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BIRTH AND DEATH.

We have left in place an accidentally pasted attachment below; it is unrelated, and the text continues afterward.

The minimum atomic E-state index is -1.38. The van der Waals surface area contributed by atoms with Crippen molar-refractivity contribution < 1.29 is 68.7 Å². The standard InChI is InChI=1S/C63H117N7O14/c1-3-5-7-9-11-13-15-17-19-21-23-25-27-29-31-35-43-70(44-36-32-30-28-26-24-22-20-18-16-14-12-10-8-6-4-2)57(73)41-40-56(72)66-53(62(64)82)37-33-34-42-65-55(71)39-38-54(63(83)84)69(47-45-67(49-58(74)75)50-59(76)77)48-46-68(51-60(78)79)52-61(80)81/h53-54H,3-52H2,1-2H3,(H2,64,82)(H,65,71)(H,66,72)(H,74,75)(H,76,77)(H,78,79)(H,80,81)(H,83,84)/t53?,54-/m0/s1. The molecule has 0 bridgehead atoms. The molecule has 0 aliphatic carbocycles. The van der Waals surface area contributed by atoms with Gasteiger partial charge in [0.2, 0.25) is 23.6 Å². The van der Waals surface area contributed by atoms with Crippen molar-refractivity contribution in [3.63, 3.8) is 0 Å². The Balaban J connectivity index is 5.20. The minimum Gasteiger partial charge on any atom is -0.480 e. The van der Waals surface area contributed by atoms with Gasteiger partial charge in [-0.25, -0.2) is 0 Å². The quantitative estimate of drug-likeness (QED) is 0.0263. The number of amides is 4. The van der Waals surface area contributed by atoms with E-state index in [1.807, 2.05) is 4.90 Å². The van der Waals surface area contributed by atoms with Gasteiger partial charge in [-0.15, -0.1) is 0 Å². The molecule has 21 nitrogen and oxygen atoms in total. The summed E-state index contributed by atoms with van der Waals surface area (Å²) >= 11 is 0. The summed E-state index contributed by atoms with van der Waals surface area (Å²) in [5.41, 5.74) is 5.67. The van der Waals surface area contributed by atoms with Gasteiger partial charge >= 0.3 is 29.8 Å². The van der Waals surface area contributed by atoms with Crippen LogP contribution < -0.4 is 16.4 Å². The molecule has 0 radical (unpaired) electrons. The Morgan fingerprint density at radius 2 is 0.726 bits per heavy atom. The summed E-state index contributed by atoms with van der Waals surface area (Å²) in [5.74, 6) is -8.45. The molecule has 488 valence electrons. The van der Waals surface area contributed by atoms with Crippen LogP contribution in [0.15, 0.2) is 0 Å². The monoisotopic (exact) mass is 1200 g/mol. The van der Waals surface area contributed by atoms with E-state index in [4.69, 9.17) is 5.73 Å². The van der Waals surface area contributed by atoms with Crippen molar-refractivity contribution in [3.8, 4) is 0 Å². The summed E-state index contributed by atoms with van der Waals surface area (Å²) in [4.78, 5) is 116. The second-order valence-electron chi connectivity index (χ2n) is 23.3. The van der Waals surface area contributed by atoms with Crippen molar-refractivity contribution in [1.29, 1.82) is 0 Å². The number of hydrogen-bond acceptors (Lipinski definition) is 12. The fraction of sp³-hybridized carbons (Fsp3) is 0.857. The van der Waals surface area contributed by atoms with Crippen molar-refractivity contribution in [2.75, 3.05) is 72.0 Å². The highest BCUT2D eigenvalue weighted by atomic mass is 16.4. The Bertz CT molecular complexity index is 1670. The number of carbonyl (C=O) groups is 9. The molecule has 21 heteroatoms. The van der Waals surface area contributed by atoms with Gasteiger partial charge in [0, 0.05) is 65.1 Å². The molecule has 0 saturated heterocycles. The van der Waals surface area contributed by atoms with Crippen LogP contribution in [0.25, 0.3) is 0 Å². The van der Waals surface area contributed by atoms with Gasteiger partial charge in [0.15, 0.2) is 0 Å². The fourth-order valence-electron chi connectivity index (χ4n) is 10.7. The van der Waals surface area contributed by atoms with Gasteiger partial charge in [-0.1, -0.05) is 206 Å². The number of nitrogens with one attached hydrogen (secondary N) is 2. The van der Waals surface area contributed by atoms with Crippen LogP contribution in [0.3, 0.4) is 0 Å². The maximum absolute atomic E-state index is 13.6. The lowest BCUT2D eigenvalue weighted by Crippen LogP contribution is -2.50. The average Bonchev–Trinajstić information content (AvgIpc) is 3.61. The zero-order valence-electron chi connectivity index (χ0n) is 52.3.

By A. R. McAlplno. The angel Life wltn Infant child Before thf) August Presence bows, Tlio while the quicknlng breath of Hoi Wilh living soul the babe endows, Dlvlnent of tne Mymurles. g The Melville Court Burglary ft B7 Korbert My Instructions reached me over tho telephone. Hullo! Are you merer mat juu, Phillips ; "Yes!" "Mrs. Warrington Stout's Jewels i.ovp lieen sioien. rruuuui.r umj common or garden burglary, but as tlio Stouts have wired tor a special man to go down and Investigate you'd bet ter take over the jou. is.uow muir country place? Grantham, lsn t it? v Melville Court, about a mile from Grantham Station. You'll catch the next train, and report as soon as possible." "To-night, If I get back in time! "That's all, then. Goodby!" "Goodby." The Warrington Stouts were known to me from the society columns of numerous dally and weekly papers. Worthy and estimable people they might be, but the tashlou In whlcn they were persistently paragraph- niihnneh it only created a mild feeling ot disgust in an obscure person like myself, must have made certain other less advertised members of so ciety than themselves exceedingly jeal ous. Their leap luto prominence had probably been too Budden to last. I caught the i!.3U p. m. from King's Cross to Grantham. Among other literature with which to beguile the two hours' journey 1 had purchased "P. A. P." ("Principal ly About People.") When I opened It 1 found that it contained an autobio graphical article by Mr. Warrington Strotit, who was described as the hus band of one of society's leaders. This description was, needless to say, edi torial. In three columns of verbose and occasionally illiterate pomposity, Mr. Warrington Stout only referred to his wife once. He could hardly have mentioned the family jewels without bringing her In. I kicked the opposite seat (I was alone In the carriage) in what, I felt, was righteous indignation, and was al most choked by tue dust. Why, oh, why do people do these silly things in print? That paragraph in Warring ton Stout's article was simply an open Invitation to the burglarlng commun ity to enter Melville Court (address given) and lay hands on the jewels. For In these days Bill Slices Is an edu cated gentleman, who gets half his Ideas from the daily papers and the other half from the magazine stories. After leading that article I felt my latei eat in the wont of this particular Investigation wane. If only I might be allowed to kick Warrington Stout on my arrival, I fancied I might enter on the Inquiry with requisite zest. Mrs. Warrington Stout In an elabor ate dress and a still more elaborate manner, alone received me. Oh, you've come. My husband is out tiding. He cannot do without his usual afternoon exercise, but he'll be back shortly. Meanwhile, I'll tell you the whole story." She proceeded to clve me at great length an account that can be sum med up in a very few sentences. The previous nlstht. It seemed, she had been alone, her husband crossing the Channel on his way home from Paris. She slept soundly until Jnst as daylight broke, a noise in the room suddenly awoke her, and she opened tier eyes to see a man's back vanishing through the window. One glance at the dressing table thowed her that her Jewel box, with all its contents, was flone. She screamer! vlnlnntlv. nealod the bell and aroused the whole house hold. The grounds wero Instantly searched, but, although footmarks were lound on the bed below the win Jo, the thief had evidently got safe ty away with hla booty. "rs. Warrington Stout here made a (ause. ''And Is that all, madam?" "Dear me. no! I was waiting, ex pecting that you would take notes. A "till more startling discovery was speedily made. That day a new butler had come In. After the burglary he as nowhere to De tound, and his bed wd not been slept In." "You have arrived at the obvious inclusion he Btolo tho jewels?". . 'V'at Is the on,y possible solution." "iet you did not actually recognize S,E as he dlsapusared through the indow?" "I was not sufficiently acquainted Hn his appearance to be quite certain on that nnln Vn ,., v, i nu..l urie hand yesterday afternoon. My hue- engaeed him In tnun- I had not 6n him previously. Niw shall I call The angel Death with folded win f0rR? J?uarii nhve the churchyard sod. ihe Iving soul la unto with Hud How barrim uro my victoiks;" Jamleson. up the servants one by one for ycu to cross-examine them?" "Pardon me, there 13 no need." "But isn't It usual?' "Hardly under the elrcumstanr-es' Tho butler's guilt is, I take it, a mat ter beyond dispute." "Yes, of course, but" ami she look, cd at me as though she doubted if I were an inquiry agent at an, so unotho dox were my proceedings. I sustained my character by producing a note book. "I presume, madam, that you can account for the new butler's abrupt departure on no other score?" "Certainly not!" "Then please give me a description cf tho man to the best of your re membrance." As she rounded oft her description with the exclamation, "Oh, my valua ble jewels!" a small hurricane came Into the room In the person of Mr. Warrington Stout. He was dressed In 3 loud check suit, an aggressive green cap (which he retained on his head, presumably because he thought my so cial position inferior to his), and In his hand he carried a riding whip. "Think you'll eaten the beggar, eh?" he remarked, surveying me through his monocle. I opined that with ths priceless as sistance of the local police the thing was possible. "Pity I was in the chops of the chan nel at the time! If only I'd been here what a time he would have had!" and he flourished the whip alarmingly in tho air. "Oh. Peter, you couldn't have done more than I did!" exclaimed his wife, applying her pocket handkerchief to her eyes. Personally I tnough Peter would have done more. He would have pull ed that bell pull In their bedroom right down. I declined the offer of refreshment (which would have been partaken of, I felt convinced, In the servants' hall), took a snack at Grauthnm Station and caught tue next train back to town. By this time I had mentally re solved that those local police should have the honor and glory of hunting down the pseudo-butler which that fool had engaged, and recovering the stolen articles. If Mrs. Warrington Stout's jewels did not blaze this season in Covent Garden Opera House, so much the bet ter. Which was a man's view, of course, and wholly ur.prcfesslor.al. II. I went the following evening to one of the best known of the London mu sic halls. Variety entertainments do not often attract me, but the special excellence ot tne program promised something out of the ordinary, and the promise was kept. A succession of turns, increasing 1:1 Interest, conclud ed with the usual pictures on the bio scope, which I always find intensely fascinating. A humorous series was first shown, and then appeared on the screen the title of the next: "Arrival of the Scotch Express at King's Cross." The time and date of the taking of the picture were shown. It was 7.10 a. 111. on the previous day. The bio scope is nothing if not up-to-date. First you saw the people on the sta tion awaiting the arrival of the train. Some things do not strike you as fun ny until you see them in a picture. That ragged line ot porters, standing anywhere and at all angles, made mo la'tgh. Somehow I felt that they ought to be drawn up in military line, and every man jack of them made to salute the brave engine-driver as he brought the huge locomotive grace fully to rest at the platform. Then an Inspector ought to call "Break away," and they should fall upon the luggage with their accustomed feroc ity. But my whimsical idea was Eoon put to flight, for there), talking to a porter in the immediate loreground of the picture was somebody so closely re sembling Mr Warrington Stout that If , At that moment the man I was watching turned full face to the au dience. It was Warrington Stout, without the shadow of a doubt. The events of yesterday, to which I had cot given a thought all the even ing, trooped bacK into my mind. If Stout really crossed th Channel at the time he declared, by no possibility could he be waiting on King's Cross platform ai 7.10 mat morning. My interest In the Melville Court burglary grew at once extraordinarily profound. The train was seen to draw In, car riage doors to be Hung open and pas sengers to alight. But Warringtou Stout was for me tho center of inter est. Although he had partially turned round, and I now had only a view of his sldo face. I could see that he was Intently watching all the passengers by the train. Then he took a step for ward, apparently having recognlzod Borne one. A second later he and 11 clean shaven young man in a bowler hat were standing face to face. In the latter's hand was something wrappe I In brown papor, apparently an oblong box; he was carrying nothing else. Stout looked at the parcel, nodded ap provingly, and clapped the young man on the shoulder. Then he hurried him away to the cab-rank lining the plat form, hailed a hansom, gave directions to their driver, and both stepped in side. "Good heavens!" I exclaimed aloud and the people on either side of me edged away from an apparent luna tic. The detective fever fairly raged In my veins. The man whom Warring ton Stout had met at King's Cross was I felt convinced, tue. missing butler; the description exactly tallied. And tho box he was carrying, at which Stout glanced with Euch approval, con tained, without a shadow of a doubt, the missing jewels. "A Naval Review," began to bo thown on tho blcsccpo, but for me the performance was over. I rose from my seat and left the theatre. I had all the pieces of a strange puzzle In my hands; they only required putting together. It was perfectly clear that Warrington Stout was a party to the theft and a receiver of his own jewels. My valuable assistance had been sought to elucidate a bogus burglar. Faugh! I went straight to my humble flat and looked up an "A. B. C." The train that leached King's Cross at 7.10 a. in. stopped at Grnntnam at 5.0C a. m. If Mrs. Stout's story was correct, and tho burglary took place at daybreak, say, between 4 and 4.30 the pseudo butler could easily have reached Gran tham Station and caught this train. That point established, I lit my pipe and considered ethers. What was Warrington Stout's object in making away with his wife's jew els? Assuming lor the moment her innocence In tho matter, I asked my self the reason of the queer plot that he had hatched. Was he Jealou3 of those jewels? A eoeiety woman's fume rests with shame, let It be said less on her per sonality than on the ornaments with wlvirh she crowds her person. Was this man envious of that fame? Mad those glittering jewels usurped the love and care that he felt, ought to have been showered upon him? Did he fancy that the wearing of baubles worth thousands of pounds was blight ing and destroying the soul of t'ao wearer, and had ho chosen this ex traordinary method ot putting them in a place of security probably somi bank? And was my summons to Mel ville Court merely a rather daring do vice to appease and delude further hU wife. I summed up my Impressions of Warrington Stout. No, he was neith er a sentimentalist nor a moralist. My first shot must be wide of the mark. More whiffs of mv pipe. Ah, I had it! The Warrington Stouts were In fi nancial difficulties, and found them selves under the painful necessity of raising money. To plan a fictitious burglary was really a most picturesque way of accounting tor the absence of valuables that you have taken your self or employed a deputy to take to the sign of the three balls. You get ready money In hand and a splendid advertisement for yourself in the bar gain. I rose early next morning, and by 7 o'clock was at King's Cross arrival platform. The chances were about even that that same hansom cab driv er met the 7.10 on most mornings of the week, and I fancied that, brief as was his appearance before tho bio scope, I could manage to pick him out. For one thing, he was wearing a top hat, and In these days of strenuous competition with taxlcabs not many drivers of horse vehicles can rise to that height of affluence. I 'found my man. He was surly at first, but I disclos ed my Identity, produced my authority and, If he had not been seated on his perch, I am sure he would have licked the dust before me. Yes, he remem bered those two gentlemen perfectly. "Where did you drive them to?" "St. Paul's, guv'nor." This seemed incongruous. "The cathedral?" "No. St. Paul s Station, by tho riv er." "Oh, I see. They went Inside, I sup pose, and took train for somewhere?" "They just dldnt. They walked over the bridge. There wasn't a cop per by, so 1 just gave the gee 'is rein and sat munchln' a bit of breakfast." "And you watched them cross the bridge?" "No, I was moved on afore they got right across, but I aid see them do somethin' as you might be hlnterested to l'nrn." "Oh, what was that?" "Well, when they reached the water the older one took something out of the parcel as the other was a-carryin,' and threw it over the bridge plump!" "Did you see what U was?" "Not lolkely, at that distance! Thought as they were a'feedln' the fiEhes, that's all, with some sand wiches they 'adn't used up in the train. Thpn, as 1 said afore, a cop per came up an' moved me on, an' I lost sight 0' the gents. Thank you, sir, you're a real gentleman! 'Opes you'll catch 'em if you wants 'em, sir." I passed thoughtfully out of the sta tions. Everts had taken a strange and unexpected turn. Clearly the jewels had been thrown luto the river, Cast your bread upon the waters, and no, the proverb coula not apply. It was very mystifying. Did War ring'ton Stout belong to the tribe ot fanatics? I had heard of a man who, turned teetotaler, caused all the con tents of his valuable wine cellar i be poured down the drains. Had Stout suddenly perceived the extreme sinfulness of his wife's wearing jew els and taken this summary method of putting them out of temptation':) reach for everybody? But that would have been a mad man's act, and Stout was Eano enough. Then tho jewels must be false. I stepped dead on the pavement, and a man who was following Immediately behind me cursed audibly. For I had suddenly caught sight of a poster on an advertisement boarding. In big capitals it started thus: "There are thousands of professional burglars known to the police. Insure against burglary with ine Lion Insurance Company." My problem was solved. And the solution was so ridiculously simple I felt ashamed of myself for not hav ing discovered it long ago. I managed to restrain my impatience until 10 o'clock. At that hour I enter ed the office of the Lion Insurance Company, la Coinhill, and asked for my friend, Percival Austin, the man ager. He had not arrived yet, tho clerk Informed me, but was expected within a very few minutes. Oh, these city magnates, who pretend they are so heavily overworked! I waited. He strolled in at a quarter past 10, and considerately gave me precedence over t lie contents of the mall. I fol lowed him into his private room. "Well, Phillips, you're an early bird." "I'm sorry I can't ri.-tr.rn the compli ment." "Deastly public ciint...' last night! Had to go though 1 hate them like poison. Got Lome news for us, 1 hope?" "News?" "Yes, about this Melvll.. Court bur glary. Warrington Stout wired that he was not content with the efforts of the Graatham police to find the thief, but had put the matter in tue handj of your firm at well. Very good of him, I thought It, taking all that trouble, at his own rxpense when he was so well lnsuted." I looked into my hat, for n. expres sion was a tell tale cue. So mine were not the only eyes in which Warrington Stout had contrived to throw dust! "Ah!" I said, off-handedly. "I real ly forgot to ask him whether he was insured or 'not. Not covered entirely with you. I suppose?" "No, tho amount was too large for us to take tho entire risit. We share it with another company and with Lloyds." "Then It will be rather a big loss altogether?" "Yes, unless you manage to recover any of the olen things for us. By the way, what did you come about, if not about this burglary?" "Oh, I'll tell you In a moment. You are going to meet the claim, I sup pose?" "Of course! It's all sound and square. The Stouts have been most obliging in giving our representative every possible assistance." "Ah!" "What is It, Phillips? Your manner is most mysterious.'' "I came here for information. Un consciously, you've supplied me with all I want to know. Now, I'll give you a piece of advice, Austin. Don't pay Warrington Stout's claim not one penny of It!" "Why not?" he gasped. "Because, firstly, the diamonds were paste, tho jewels worthless, with no Insurable value whatever. Because, secondly, Warrington Stout himself organized tho thett of that sham jew elry and threw it with his own hands Into the mud of tho Thames, where it now lies embeddea. Listen!" , t This story will have an abrupt end ing. It Is not more abrupt, however, than the departure from Melville Court and London Society of the War rington Stouts. When a certain let ter from the Lion Insurance Company reached them, they simply vanished. My communication from the Lion Insurance C'omp.ny was more satis factory. Some of my friends do not under stand my recent partiality for a bio scope entertainment. To them, it is puerile, inartistic, and often produces headache. Now they will understand. Black and White. ART OF DANCING LOST. Choregraphlo Congress to Dlscun Question and Provlda Remedy. Is dancing degenerating? Next month, In Berlin, will be held an In ternational choregraphlo congress which will have to answer that grave question. M. Lefort, secretary of the French Choregraphlo Association, gives a forecast of the task which will lie before the meeting. "The art of dancing," he said, threatens to lose all its charm If something be not done In time. Either dancers turn like teetotums with stif fened Joints or they make violent ef forts to look graceful, with still more dire results, leaping about, contorting themselves and gesticulating gro tesquely. This, sir, Is a lamentable state of things. Dancing should, above nil, have grace, and elegance, and should Impart distinction to the bearing. The dancer should study to acquire elasticity and suppleness of movement, not the habit of disartic ulating his or her limbs a most dis astrous practice. "Deportment is the first thing to be learned, and it will be useful to tho proficient pupil in all walks of lite. It was thus In the olden times, In tho day of Prevot, of Galant du Desart and of Gulllaunime Raynal, who were dancing masters at the court of King Louis XIV, who founded the Academy of Dancing. Then the minuet, tho gavotte, the pavane, the passepled, tho forlane were danced. What could bo more exquisite? But In 1800 the pol ka was introduced in Franca That was the beginning of the end. To dance the pclka the men held his part ner around the waist. The novelty of the thing pleased the popular Im agination. Goodbye, then, to tho beautiful old dances In which partners Just touched the tips of each other's fingers. The mazurka, the sehottiscne followed, and the waltz, Imported by Desart from Russia. "Nowadays, when a man comes to us to learn dancing, he generally stip ulates that he Is to be taught only those dances in which he holds tho girl round the waist; What have we come to? Still, there are hopes, af ter all. In the last few years somo little has been done to restore to tho art of dancing Its pristine nobleness. Setting aside the inexplicable vogue, now happily past, of the Negro cake walk, we observe that tho Boston Is Increasingly popular In drawing room The Boston come.? from America. "Let us thank the Ame.icanr, not for the stop, which they did not In vent, as it is none other than our own old-fashioned redowa, but for the de velopment which they have given It, and which makes It an admirable physical exercise. Tho Boston gives breadth of movement and expands! chest and lungs. This year we start ed with considerable success a new dance, "the wave," a kind of more un dulating and gilding Boston, recall ing the rhythm of the sea, hence its name. Next winter we intend to re vive tho old dances of France, the pa vane and the gavotte, for Instance, and we shall require our pupils to sing while dancing, a most graceful practice, and one calculated to devel op the chest. That will be the chief article of our program at the Berlin congress." Paris Cor. Philadelphia North American. Who He Was. We were sitting on the upper deck on the last day of the voyage home from Bremen. I had been Introduced to her on the first day out, and we had many interesting talks together be fore the trip ended. She was a garru lous person and much given to gossip, but it wa3 all harmless and without malice, I felt sure. Not far away from us stood a young man who had a very Intellectual air about him. He wore his hair very long and looked In every way the pro fessional musician. "Do you know him?" she askc.l. "Ho plays" I began, but she inter rupted me and proceeded In her usual talkative fashion. "O," she said, "I have heard nearly every violinist of note In my time. I have often regretted that I never had the chance of hearing the soul-stirring performances of Ole Bull, but I've listened, entranced, to tho heavenly Mrnlns of Kubellk, and that was ecta sy indeed!" v "He plays" I edged In, but she just Ignored me and rattled on. "And I've heard every modern pian ist of note, too. Often I've been wrought to a high pitch of excitement by the adorable Paderewskl. And then JoselTy, DePachman, Rosenthal, Saint Saens! " She seemed out of breath here nnd I got a chance to put in a few words. "O," I said, "I saw him several times In the card-room on this trip, and, as I was about to say when you Inter rupted me, he plays the best game of pinochle of any Dutchman I ever mot." Brooklyn Life. Smilage. Nervous traveler (to seat compan ion); How fast should you say you were traveling? Companion (who has been flirting with the girl across the way): About smile a minute. Life. ,